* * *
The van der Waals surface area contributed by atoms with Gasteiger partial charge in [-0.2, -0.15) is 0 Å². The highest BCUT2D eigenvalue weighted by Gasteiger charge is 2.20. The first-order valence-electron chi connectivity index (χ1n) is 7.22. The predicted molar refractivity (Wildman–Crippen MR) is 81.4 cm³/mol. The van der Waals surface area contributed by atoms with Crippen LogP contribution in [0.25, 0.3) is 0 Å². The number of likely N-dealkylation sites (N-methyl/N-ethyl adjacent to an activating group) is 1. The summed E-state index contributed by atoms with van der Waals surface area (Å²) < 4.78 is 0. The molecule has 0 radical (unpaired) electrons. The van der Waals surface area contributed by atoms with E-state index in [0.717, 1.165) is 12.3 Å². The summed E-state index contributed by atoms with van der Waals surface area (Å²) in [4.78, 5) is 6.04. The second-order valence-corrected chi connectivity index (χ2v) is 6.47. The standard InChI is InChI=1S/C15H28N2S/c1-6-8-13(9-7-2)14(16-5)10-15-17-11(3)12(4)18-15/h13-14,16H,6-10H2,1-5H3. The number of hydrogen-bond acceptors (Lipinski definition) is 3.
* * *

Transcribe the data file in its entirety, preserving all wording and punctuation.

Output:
The van der Waals surface area contributed by atoms with Gasteiger partial charge in [-0.2, -0.15) is 0 Å². The highest BCUT2D eigenvalue weighted by Gasteiger charge is 2.20. The first-order valence-electron chi connectivity index (χ1n) is 7.22. The predicted molar refractivity (Wildman–Crippen MR) is 81.4 cm³/mol. The van der Waals surface area contributed by atoms with Crippen LogP contribution in [0.25, 0.3) is 0 Å². The number of likely N-dealkylation sites (N-methyl/N-ethyl adjacent to an activating group) is 1. The summed E-state index contributed by atoms with van der Waals surface area (Å²) < 4.78 is 0. The molecule has 0 radical (unpaired) electrons. The van der Waals surface area contributed by atoms with E-state index in [0.717, 1.165) is 12.3 Å². The summed E-state index contributed by atoms with van der Waals surface area (Å²) in [4.78, 5) is 6.04. The second-order valence-corrected chi connectivity index (χ2v) is 6.47. The standard InChI is InChI=1S/C15H28N2S/c1-6-8-13(9-7-2)14(16-5)10-15-17-11(3)12(4)18-15/h13-14,16H,6-10H2,1-5H3. The number of hydrogen-bond acceptors (Lipinski definition) is 3.